A dental practice, like all other businesses, is forever undergoing an inevitable change. These changes could be either self-inflicted or imposed upon you, planned or unplanned. A team member leaving or arriving is a change in the team dynamics. The introduction of a new treatment changes how you promote that treatment. New regulations are a change in how you carry out protocols in the business aspect of your practice.
“Change is the one constant in life. One’s ability to adapt to those changes will determine your success in life.”
To keep up with the times, your dental practice needs to adapt to that constantly changing environment. We have all experienced first-hand the adverse effects of an imposed change with the corona pandemic of 2020.
However, regardless of how change arrives, how you manage the change is a significant factor in how your team reacts to that change. It will determine how your team responds – with either much resistance and retaliation or cooperation and collaboration. You either experience immense fear and stress or feel relaxed and in control.
Why Dental Teams React Negatively to Changes
In most cases, what tends to be the situation is that a change arrives unexpectedly, or the dental practice principal wants to introduce a difference, which is imposed upon the team.
Now, invariably, the team will use their past experiences with change to respond. In most cases, as human beings, we don’t enjoy change much. It has filtered down in us genetically over millions of years.
In the cavemen era, change meant danger. We liked to remain in our small communities to protect each other from other wild and prehistoric animals.
Hence, we became comfortable remaining in a place of compromise. Fast forward to the modern era, and we still live with those instincts. We need to feel a level of psychological safety if we are to progress with change. Hence, your team will react to any development changes you introduce with much scepticism. It is natural for them to do this.
Many questions will arise in your dental team’s mind the moment you talk about introducing changes:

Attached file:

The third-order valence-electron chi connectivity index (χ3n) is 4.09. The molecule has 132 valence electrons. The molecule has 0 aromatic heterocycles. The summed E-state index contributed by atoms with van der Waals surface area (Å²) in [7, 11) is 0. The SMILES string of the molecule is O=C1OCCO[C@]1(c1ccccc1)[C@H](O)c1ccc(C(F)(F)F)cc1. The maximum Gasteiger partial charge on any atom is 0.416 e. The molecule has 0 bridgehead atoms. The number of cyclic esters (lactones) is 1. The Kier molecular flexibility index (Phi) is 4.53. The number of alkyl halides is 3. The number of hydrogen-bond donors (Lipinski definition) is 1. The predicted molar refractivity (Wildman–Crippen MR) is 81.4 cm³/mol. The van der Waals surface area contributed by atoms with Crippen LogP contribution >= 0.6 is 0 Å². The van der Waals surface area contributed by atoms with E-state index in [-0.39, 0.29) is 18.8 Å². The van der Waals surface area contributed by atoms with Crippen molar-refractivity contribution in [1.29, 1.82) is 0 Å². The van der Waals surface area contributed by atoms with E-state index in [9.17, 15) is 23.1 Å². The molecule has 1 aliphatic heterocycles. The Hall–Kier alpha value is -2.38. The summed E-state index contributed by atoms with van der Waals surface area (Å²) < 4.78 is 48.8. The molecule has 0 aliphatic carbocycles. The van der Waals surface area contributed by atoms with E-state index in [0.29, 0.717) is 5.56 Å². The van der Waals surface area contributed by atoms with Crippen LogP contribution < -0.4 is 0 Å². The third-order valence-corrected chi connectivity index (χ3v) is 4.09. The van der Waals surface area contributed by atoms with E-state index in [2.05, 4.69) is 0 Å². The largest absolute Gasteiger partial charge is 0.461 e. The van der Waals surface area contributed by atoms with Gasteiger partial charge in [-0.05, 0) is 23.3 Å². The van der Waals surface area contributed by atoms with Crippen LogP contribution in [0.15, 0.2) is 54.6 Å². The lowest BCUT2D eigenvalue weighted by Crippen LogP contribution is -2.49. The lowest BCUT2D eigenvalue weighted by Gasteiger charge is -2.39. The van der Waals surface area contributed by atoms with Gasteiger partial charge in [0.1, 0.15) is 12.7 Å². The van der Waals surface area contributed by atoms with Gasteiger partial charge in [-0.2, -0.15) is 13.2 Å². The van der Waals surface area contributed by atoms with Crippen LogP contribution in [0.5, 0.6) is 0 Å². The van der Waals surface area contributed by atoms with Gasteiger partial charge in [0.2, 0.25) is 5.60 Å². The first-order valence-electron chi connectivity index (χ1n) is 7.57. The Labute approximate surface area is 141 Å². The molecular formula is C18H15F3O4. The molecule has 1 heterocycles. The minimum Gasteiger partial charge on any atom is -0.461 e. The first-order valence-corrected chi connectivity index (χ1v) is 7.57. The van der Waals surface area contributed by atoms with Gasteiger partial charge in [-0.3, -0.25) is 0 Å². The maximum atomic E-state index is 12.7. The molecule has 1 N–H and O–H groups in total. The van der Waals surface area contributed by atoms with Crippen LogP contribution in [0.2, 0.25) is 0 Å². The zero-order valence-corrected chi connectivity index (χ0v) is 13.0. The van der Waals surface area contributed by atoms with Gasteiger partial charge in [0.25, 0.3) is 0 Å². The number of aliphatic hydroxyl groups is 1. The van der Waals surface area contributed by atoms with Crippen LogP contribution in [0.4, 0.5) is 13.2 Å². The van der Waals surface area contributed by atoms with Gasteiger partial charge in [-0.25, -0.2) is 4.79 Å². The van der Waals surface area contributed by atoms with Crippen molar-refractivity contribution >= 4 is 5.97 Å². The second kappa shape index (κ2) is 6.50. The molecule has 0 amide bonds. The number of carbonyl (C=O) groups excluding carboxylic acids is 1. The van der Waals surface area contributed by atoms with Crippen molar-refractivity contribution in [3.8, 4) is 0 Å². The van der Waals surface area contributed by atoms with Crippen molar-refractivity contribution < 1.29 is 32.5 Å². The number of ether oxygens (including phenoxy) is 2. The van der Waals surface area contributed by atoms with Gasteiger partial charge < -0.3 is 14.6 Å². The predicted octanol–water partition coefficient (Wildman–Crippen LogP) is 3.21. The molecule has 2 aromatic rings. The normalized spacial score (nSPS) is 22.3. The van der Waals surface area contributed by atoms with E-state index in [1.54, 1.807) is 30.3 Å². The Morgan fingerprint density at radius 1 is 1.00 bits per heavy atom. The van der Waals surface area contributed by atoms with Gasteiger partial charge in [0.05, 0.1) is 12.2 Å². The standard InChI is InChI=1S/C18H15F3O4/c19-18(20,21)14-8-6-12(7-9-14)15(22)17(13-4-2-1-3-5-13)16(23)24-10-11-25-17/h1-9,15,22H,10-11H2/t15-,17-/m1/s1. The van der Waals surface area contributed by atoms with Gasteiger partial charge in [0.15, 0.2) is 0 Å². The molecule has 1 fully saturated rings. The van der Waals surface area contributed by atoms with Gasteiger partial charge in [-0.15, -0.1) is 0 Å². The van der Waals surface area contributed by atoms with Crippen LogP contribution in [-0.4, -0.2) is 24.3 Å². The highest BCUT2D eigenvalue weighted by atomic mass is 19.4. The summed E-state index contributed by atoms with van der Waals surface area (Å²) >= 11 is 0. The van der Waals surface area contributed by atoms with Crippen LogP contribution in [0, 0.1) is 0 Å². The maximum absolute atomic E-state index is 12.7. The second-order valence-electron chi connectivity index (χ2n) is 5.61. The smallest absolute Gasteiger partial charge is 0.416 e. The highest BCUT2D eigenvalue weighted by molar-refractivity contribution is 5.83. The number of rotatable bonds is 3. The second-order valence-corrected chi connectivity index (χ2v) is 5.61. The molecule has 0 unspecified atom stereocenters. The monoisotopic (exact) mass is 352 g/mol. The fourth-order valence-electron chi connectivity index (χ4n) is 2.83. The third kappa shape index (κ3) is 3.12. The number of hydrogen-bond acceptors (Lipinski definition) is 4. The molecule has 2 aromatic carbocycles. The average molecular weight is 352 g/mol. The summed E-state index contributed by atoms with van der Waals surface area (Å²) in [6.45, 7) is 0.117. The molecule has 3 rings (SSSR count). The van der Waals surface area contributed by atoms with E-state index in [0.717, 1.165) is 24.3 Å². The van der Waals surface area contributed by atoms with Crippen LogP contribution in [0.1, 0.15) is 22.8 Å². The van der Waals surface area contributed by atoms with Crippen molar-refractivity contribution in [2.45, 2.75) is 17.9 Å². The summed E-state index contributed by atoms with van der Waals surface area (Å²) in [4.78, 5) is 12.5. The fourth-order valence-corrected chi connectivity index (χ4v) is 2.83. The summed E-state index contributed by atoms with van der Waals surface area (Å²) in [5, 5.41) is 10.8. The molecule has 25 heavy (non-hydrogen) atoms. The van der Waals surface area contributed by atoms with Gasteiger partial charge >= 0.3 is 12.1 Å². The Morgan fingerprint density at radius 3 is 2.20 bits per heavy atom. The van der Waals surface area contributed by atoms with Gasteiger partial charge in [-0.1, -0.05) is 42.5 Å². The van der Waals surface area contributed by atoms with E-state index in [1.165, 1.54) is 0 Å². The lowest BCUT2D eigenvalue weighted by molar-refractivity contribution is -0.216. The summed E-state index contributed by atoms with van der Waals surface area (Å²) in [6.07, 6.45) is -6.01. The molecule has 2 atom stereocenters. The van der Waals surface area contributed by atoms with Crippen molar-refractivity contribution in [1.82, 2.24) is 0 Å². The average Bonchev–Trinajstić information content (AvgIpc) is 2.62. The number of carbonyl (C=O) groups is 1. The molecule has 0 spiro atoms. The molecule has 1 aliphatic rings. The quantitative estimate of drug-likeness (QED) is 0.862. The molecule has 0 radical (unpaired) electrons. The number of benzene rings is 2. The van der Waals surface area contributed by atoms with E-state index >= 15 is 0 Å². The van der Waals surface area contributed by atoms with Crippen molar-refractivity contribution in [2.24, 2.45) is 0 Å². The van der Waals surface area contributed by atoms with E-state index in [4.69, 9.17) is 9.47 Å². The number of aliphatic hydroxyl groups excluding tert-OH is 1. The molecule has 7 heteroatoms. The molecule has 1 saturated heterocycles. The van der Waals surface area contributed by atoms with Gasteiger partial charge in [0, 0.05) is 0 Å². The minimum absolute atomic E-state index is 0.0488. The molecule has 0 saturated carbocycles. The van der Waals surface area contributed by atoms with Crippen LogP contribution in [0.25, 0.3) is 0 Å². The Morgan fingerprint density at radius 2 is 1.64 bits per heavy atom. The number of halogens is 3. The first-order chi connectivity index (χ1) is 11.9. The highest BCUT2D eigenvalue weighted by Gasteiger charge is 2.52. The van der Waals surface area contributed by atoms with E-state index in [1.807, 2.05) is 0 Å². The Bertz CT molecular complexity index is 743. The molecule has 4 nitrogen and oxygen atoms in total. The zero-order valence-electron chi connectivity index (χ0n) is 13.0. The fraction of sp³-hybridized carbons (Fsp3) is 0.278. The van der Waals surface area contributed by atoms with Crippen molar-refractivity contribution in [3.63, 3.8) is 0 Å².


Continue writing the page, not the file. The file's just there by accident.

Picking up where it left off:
- Will I be good enough to do this new work?
- What if I can’t do it?
- Will I lose my job?
- What if everyone sees my weakness?
- Will I have to work harder for the same wages?
- What if I can’t manage the new changes?
- Will I be told off?
Hence, dental teams retaliate against change. They are reactive because they are looking at their circumstances.
They feel insecure, and they don’t want others to put them down for it.
The introduction of any change is more about your team’s psychological, emotional, and physical well-being.
When the team feels that no one is looking out for them because everyone is in it for themselves, they react negatively to any change in the status quo.
Psychological Safety First for Dental Teams
Dental teams need to feel part of a positive culture with strong values.
- They need to feel that they are safe and that their jobs are secure.
- They need to feel valued and appreciated for their contribution.
- They need to know how their work makes a difference to the bigger picture.
Hence, introducing CHANGE requires much consideration and pre-thinking.
Successful Change Management requires a process.
Getting Ahead of Change
Those dentists that were entrepreneurially agile during the 2020 corona pandemic were swift to take action and gained much momentum over others.
This is a similar story with any change: Get ahead or be left behind.
The compounding effect can either be transformational or detrimental.
A vital component of Transformational Leadership is HOW you introduce that CHANGE.
However, It’s not just about team management or motivation; it’s about team security and psychological safety.
This involves a transformation in your leadership style.
You can now join the group of discerning savvy dentists out there who are gaining momentum in their businesses using tried, tested and proven techniques in Transformational Leadership.
Talk to us about how we can help. Get in touch with us today.